Lender serves 17 counties in the Bluegrass region
LEXINGTON, Ky. (March 25, 2014) — Central Kentucky Ag Credit turned 80 years old on Feb. 5. It was founded Feb. 5, 1934, during an organizational meeting at the Lafayette Hotel in Lexington.
When the association was incorporated in 1934, the occasion signaled a humble start for the financial cooperative during a time when all of America was struggling to recover from an economic crisis, and when money for rural property and farming was rarely available. Rural people were desperate to find lenders for rural properties, equipment, and farm production. Central Kentucky Ag Credit is the re-named successor to the Production Credit Association with financial business conducted continually since the institution was formed 80 years ago.
The 1934 organizational meeting in Lexington was attended by 34 people, all of whom became leaders who developed the Bluegrass Region’s farming and economic stability. From that group, the original Board of Directors was elected, and their descendants still rank as prominent farmers and leaders throughout central Kentucky.
Original incorporators included:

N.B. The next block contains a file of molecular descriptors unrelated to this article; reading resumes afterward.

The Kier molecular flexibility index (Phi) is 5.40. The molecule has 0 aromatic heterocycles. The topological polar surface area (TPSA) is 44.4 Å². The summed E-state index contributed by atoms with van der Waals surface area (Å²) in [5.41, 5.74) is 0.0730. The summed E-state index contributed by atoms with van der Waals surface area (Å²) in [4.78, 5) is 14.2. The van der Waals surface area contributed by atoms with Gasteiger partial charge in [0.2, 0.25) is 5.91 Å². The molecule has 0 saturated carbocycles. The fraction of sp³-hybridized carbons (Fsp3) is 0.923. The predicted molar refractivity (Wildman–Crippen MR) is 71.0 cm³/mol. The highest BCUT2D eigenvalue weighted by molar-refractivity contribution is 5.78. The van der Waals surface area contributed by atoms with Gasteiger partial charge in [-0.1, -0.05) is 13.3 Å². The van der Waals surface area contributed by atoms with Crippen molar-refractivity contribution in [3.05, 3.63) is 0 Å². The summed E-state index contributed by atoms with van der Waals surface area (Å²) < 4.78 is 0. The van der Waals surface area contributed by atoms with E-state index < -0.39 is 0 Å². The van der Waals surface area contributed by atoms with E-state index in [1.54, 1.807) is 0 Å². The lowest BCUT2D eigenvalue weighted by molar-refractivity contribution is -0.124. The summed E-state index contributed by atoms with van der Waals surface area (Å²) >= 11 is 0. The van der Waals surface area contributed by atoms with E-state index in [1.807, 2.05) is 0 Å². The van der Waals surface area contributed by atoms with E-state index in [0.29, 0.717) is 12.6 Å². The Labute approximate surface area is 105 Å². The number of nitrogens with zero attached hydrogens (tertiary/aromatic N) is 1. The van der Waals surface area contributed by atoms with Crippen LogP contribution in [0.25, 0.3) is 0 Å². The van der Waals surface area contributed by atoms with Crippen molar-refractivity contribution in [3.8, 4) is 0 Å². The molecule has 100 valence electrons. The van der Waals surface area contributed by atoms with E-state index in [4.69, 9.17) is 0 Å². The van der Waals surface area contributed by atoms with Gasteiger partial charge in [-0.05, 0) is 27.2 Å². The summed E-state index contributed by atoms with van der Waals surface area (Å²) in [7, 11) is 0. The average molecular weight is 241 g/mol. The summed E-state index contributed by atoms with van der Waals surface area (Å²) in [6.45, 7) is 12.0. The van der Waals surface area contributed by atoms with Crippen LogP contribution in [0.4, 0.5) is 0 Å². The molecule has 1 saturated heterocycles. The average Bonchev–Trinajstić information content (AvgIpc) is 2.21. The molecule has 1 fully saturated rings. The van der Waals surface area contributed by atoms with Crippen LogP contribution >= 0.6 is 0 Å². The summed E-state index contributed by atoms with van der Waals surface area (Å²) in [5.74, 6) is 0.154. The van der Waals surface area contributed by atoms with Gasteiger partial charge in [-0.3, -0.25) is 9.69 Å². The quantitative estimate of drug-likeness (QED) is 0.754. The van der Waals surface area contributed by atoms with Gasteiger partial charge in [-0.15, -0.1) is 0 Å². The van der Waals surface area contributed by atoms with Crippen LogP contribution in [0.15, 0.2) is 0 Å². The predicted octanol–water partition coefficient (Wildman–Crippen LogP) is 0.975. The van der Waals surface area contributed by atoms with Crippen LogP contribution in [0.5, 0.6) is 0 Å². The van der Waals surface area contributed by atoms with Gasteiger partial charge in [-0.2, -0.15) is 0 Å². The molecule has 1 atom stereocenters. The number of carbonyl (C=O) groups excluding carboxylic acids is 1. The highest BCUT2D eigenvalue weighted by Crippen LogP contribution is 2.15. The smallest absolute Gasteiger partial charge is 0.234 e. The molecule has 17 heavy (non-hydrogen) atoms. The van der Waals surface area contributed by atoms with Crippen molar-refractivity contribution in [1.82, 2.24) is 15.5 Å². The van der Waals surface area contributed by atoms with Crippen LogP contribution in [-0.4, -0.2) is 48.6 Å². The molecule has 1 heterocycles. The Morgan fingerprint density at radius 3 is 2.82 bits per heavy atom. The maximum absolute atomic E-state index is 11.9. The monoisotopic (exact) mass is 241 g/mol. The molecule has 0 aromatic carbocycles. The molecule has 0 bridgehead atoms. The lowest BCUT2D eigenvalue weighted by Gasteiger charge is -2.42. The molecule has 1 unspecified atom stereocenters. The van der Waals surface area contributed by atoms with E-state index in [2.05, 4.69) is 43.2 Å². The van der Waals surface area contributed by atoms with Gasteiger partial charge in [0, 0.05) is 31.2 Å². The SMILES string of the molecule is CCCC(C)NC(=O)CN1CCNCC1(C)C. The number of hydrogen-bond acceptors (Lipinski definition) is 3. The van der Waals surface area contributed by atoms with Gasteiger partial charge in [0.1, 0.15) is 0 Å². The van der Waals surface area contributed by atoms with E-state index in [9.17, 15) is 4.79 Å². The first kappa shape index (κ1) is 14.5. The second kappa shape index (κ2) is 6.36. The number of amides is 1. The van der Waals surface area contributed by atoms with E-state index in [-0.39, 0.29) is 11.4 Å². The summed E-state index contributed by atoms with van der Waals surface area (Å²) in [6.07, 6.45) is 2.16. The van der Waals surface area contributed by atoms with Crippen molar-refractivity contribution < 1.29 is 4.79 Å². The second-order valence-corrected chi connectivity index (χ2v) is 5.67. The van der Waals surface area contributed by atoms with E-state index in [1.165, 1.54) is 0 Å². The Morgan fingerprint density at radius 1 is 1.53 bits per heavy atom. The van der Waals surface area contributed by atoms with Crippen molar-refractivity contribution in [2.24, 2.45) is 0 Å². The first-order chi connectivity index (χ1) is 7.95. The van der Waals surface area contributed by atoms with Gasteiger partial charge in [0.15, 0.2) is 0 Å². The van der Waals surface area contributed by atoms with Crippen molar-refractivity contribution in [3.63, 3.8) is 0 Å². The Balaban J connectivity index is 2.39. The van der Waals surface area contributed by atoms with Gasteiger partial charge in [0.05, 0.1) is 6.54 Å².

H. T. Asbury – Lexington
Dr. C. G. Stevenson – Winchester
Frank B. Kiser – Paris
R. F. Curd – Wilmore
F. L. Duffy – Cynthiana
C. K. Chenault – Georgetown
Ray Brown – Frankfort
Earnest McWilliams – Versailles
W. K. Prewitt – Mt. Sterling
Luther B. Caldwell – Secretary-Treasurer
As part of the nationwide Farm Credit System, Ag Credit has become a “go to” lender for farmers and rural residents throughout central Kentucky.
Today, Ag Credit operates as a large financial cooperative in the Bluegrass Region, with assets approaching $400 million in the 17-county Ag Credit service area. It has offices in Lexington, Paris, Richmond, Danville, Lebanon and Stanford.
In his annual meeting address this year, President and CEO Jim Caldwell, confirmed that record-setting association earnings, loan volume, patronage and financial reserves were achieved last year (ending Dec. 31, 2013). “What a way to turn 80!” Caldwell said, as he commented on Ag Credit’s eight decades of service.